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Ultracold atom interferometry in space

Ultracold atom interferometry in space

© Lachmann/IQO
Absorption image of the atom cloud at an exit port of the interferometer. Two stripe-shaped modulations are visible, which leads to a checked pattern in the density distribution. The former structure is the result of inferences of the partial waves while the latter is achieved through phase imprinting.

Research team publishes additional findings of the MAIUS-1 rocket mission to be used in fundamental physics, navigation and Earth observation.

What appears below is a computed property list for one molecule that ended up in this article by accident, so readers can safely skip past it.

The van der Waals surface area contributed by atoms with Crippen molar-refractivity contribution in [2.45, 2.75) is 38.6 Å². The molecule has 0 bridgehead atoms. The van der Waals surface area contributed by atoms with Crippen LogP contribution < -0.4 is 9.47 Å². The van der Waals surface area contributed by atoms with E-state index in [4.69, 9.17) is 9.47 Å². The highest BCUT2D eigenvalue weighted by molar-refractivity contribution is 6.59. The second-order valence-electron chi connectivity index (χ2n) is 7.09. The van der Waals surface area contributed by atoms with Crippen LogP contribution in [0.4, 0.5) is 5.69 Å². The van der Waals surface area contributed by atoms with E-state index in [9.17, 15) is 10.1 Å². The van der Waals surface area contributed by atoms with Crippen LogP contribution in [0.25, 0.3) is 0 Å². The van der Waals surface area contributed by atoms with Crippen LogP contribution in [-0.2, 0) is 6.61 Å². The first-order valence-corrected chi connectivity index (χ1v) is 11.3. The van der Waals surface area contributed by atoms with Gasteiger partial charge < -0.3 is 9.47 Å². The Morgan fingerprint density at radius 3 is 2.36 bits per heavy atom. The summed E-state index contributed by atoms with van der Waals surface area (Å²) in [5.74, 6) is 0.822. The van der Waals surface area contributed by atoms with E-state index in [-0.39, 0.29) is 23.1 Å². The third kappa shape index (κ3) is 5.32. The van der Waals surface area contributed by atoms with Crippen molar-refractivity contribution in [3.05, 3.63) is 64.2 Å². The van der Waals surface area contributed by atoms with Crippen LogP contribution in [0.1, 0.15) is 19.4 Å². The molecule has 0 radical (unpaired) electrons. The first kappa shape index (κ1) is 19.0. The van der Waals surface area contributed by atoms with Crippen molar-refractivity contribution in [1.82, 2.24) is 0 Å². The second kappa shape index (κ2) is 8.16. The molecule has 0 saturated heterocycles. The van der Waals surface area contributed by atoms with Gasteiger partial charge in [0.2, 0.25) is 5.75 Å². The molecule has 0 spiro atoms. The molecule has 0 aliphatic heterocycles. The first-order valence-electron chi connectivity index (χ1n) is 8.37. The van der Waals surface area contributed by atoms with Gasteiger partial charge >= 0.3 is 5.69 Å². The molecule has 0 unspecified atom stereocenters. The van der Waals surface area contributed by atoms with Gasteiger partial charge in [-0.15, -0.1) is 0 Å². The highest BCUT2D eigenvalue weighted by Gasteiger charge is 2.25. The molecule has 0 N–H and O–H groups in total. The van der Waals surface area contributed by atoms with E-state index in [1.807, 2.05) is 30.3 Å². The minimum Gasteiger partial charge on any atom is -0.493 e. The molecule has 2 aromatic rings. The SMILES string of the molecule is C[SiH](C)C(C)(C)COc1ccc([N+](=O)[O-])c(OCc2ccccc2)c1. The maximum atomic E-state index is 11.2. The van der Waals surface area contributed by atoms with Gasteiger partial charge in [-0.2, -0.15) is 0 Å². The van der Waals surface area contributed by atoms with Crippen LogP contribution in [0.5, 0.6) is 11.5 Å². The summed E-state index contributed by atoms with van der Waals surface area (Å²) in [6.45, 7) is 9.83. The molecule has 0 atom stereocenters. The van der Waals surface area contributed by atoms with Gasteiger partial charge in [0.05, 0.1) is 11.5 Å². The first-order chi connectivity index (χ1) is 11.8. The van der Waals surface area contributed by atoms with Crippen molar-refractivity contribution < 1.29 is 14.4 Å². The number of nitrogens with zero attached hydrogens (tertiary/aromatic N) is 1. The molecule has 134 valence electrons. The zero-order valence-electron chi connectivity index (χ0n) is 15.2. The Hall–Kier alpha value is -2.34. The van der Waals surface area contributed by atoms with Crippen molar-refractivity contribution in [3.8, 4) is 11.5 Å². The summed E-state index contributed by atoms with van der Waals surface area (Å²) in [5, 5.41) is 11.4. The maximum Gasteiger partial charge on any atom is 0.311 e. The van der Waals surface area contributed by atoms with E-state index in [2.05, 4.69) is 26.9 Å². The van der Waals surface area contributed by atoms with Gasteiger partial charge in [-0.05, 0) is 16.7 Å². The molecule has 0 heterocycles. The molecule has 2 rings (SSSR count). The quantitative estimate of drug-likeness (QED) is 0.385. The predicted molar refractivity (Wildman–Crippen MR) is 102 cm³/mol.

In 2017, a team of researchers succeeded in generating Bose-Einstein condensates in space within the scope of the MAIUS-1 rocket mission. Bose-Einstein condensates describe a highly unusual state of matter close to absolute zero and can be illustrated with a single wave function. Through time-consuming analyses, the researchers studied different components of the condensate. Their findings have now been published in the scientific journal Nature Communications. This marks the beginning of extremely accurate measurements via atom interferometry in space.

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